Q: What inspired you to get involved in science?

Charles Bolden: I always liked taking stuff apart and putting it back together, but I think I became seriously involved in seventh grade, in middle school when my seventh-grade science teacher Mr. J.P. Neal not only encouraged but almost mandated us to participate in science fairs in school. I fell in love with it and I never missed a science fair after that.

Q: Have you ever followed up with that teacher to let him know the impact he had on your life?

CB: I periodically see him when I get back home. And I frequently mention him and my seventh-grade math teacher Mr. King Benjamin Lindberg Jeffcoat in my talks when I discuss the people who inspired me and who were responsible for changing my life. Continue reading “Former NASA Administrator and Astronaut Charles Bolden to Receive 2017 Nierenberg Prize at UC San Diego”

BHM: Meet Charles Bolden Jr., Former Astronaut and NASA’s 1st Black Administrator

article by Tonya Pendleton via blackamericaweb.com

Charles Bolden Jr., NASA’s first Black administrator, was nominated for the post in 2009 by President Barack Obama and confirmed by the Senate that same year. Bolden nearly saw his career take another course in the early ’60’s, but he used his connections and a bit of humility to aid his quest to enter the U.S. Naval Academy.

Born August 19, 1946 in Columbia, South Carolina, Bolden was a football player at C.A. Johnson High School. Bolden was determined to enter the Academy. When he found out that a vice president can nominate anyone to the Academy while the president can only nominate the children of military personnel, he wrote a letter to then V.P. Lyndon B. Johnson to request his nomination.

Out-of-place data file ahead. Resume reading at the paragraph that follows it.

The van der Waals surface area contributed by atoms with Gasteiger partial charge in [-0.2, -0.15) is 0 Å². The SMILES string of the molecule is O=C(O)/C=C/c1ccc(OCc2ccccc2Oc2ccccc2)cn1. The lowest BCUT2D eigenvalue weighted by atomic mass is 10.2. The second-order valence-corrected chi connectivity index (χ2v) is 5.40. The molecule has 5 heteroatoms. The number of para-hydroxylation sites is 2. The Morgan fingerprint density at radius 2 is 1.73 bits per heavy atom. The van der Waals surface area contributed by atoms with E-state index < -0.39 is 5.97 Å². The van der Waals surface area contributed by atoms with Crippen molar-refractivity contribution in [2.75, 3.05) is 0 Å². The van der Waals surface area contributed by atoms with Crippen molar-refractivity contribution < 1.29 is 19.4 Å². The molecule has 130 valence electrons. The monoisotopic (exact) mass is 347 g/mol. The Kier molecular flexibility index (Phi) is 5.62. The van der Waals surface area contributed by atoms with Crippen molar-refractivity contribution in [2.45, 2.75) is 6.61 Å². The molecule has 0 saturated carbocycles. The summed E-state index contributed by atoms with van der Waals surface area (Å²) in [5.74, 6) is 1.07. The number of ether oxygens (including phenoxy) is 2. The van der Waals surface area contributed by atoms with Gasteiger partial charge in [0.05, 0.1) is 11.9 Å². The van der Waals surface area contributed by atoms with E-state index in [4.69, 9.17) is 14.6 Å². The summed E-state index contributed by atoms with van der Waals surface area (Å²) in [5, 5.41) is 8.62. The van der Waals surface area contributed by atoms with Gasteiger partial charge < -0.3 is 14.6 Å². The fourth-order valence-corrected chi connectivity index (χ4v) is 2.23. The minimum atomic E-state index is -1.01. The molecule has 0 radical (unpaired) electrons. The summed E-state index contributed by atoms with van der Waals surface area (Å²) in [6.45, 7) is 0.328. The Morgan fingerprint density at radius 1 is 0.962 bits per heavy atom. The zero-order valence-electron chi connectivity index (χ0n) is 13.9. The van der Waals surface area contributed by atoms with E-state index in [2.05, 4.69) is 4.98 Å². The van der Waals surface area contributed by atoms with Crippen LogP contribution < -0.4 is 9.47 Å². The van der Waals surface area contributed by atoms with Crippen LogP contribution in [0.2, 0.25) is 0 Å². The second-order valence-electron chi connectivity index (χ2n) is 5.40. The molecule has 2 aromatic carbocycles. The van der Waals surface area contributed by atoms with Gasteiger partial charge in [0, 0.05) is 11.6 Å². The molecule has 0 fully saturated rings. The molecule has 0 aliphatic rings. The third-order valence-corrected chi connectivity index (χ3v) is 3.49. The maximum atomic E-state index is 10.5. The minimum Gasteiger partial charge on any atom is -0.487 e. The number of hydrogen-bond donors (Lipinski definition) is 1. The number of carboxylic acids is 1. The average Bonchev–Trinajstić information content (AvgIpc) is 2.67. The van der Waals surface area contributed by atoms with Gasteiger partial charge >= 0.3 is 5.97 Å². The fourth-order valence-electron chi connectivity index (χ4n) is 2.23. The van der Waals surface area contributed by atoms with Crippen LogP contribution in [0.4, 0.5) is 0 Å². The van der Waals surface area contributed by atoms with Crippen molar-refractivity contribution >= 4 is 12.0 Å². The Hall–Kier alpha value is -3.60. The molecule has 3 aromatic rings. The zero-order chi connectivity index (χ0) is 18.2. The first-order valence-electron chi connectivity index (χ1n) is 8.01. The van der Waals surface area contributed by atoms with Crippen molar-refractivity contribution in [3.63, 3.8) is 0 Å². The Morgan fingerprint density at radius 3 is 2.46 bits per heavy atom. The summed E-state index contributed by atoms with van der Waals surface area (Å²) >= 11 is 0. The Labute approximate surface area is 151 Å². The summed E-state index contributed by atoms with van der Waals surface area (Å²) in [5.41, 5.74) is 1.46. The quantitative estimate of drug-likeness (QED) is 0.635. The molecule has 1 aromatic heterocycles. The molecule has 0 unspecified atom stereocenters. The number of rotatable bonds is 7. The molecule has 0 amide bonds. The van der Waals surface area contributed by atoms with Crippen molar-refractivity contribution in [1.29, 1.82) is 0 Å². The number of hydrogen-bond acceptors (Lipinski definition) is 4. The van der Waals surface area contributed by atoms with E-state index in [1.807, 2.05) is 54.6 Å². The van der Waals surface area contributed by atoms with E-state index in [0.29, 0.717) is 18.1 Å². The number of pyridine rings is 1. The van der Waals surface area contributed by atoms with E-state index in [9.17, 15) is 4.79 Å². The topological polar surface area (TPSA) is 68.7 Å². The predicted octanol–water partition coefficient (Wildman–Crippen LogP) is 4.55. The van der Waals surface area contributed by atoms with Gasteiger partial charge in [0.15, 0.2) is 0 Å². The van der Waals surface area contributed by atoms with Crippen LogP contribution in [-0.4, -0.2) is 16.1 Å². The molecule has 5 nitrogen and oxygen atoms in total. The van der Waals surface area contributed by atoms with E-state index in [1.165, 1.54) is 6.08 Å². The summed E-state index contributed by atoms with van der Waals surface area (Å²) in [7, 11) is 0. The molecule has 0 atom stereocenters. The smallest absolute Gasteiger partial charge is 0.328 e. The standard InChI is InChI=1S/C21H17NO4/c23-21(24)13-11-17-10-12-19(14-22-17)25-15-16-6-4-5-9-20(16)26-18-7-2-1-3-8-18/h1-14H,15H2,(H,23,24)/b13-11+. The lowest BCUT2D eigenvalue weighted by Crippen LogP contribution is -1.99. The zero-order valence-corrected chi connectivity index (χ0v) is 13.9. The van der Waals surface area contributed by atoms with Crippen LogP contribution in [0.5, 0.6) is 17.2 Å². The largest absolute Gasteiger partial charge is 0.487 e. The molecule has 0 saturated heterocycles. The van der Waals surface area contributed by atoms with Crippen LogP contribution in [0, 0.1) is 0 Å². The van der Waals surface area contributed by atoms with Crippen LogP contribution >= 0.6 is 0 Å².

Bolden saw his dreams dashed in November of 1963 when President John F. Kennedy was assassinated. With Johnson elevated to president, Bolden moved to request that his state representatives nominate him for the Academy. But the elected officials in South Carolina, including notoriously racist Sen. Strom Thurmond, didn’t endorse Bolden due to his race.

Bolden then contacted Johnson and reminded the sitting president of their earlier correspondence. Eventually, Bolden was nominated by Rep. William Dawson of Chicago and he entered the Academy in 1964. After earning his degree in Electrical Science in 1968, he became an aviator with the U.S. Marine Corps and flew over 100 missions.

The Omega Psi Phi fraternity member earned his master’s degree in systems management from the University of Southern California in 1977. Two years later, Bolden completed courses at the United States Naval Test Pilot School and was selected by NASA as an astronaut candidate in 1980. In 1981, Bolden’s astronaut appointment was official and he flew four space missions between 1986 and 1994.

To read more, go to: http://blackamericaweb.com/2016/02/17/little-known-black-history-fact-charles-bolden-jr/

 

Black Excellence: Victor J. Glover Makes NASA’s 2013 Astronaut Candidate Class

Victor Glover becomes NASA astronaut candidate

U.S. Navy Lt. Commander Victor J. Glover just got the opportunity of a lifetime. The California Polytechnic State University grad was selected from a pool of over 6,000 applicants to become one of NASA’s eight new astronaut candidates.  The astronaut trainee program will prepare the candidates for possible missions to low-Earth orbit, an asteroid and Mars by sending them through two years of rigorous technical training at space centers around the globe.

Lt. Commander Glover, who is the only African American in this year’s class, set himself apart from the other applicants by penning a clever limerick.

NASAAstronautCandidates

He explained in a press conference:
“There was a lot of writing involved. The one that stands out the most is, we were asked to compose a tweet, a limerick, or a haiku. I believe I did a limerick, and it goes:

‘Eyes fixed, gazing off into space
My mind in awe of the human race
This is all dizzying to me
Because I gave so much blood and pee
Happy to be here, vice the colonoscopy place.”

In addition to being one of NASA’s perspective astronauts and a F/A-18 pilot, Lt. Commander Glover and his wife Dionna have four daughters–Genesis, 10, Maya, 8, Joia, 6, and Corinne, 5. He is also a member of Phi Beta Sigma Fraternity, Inc.

article by Britni Danielle via clutchmagonline.com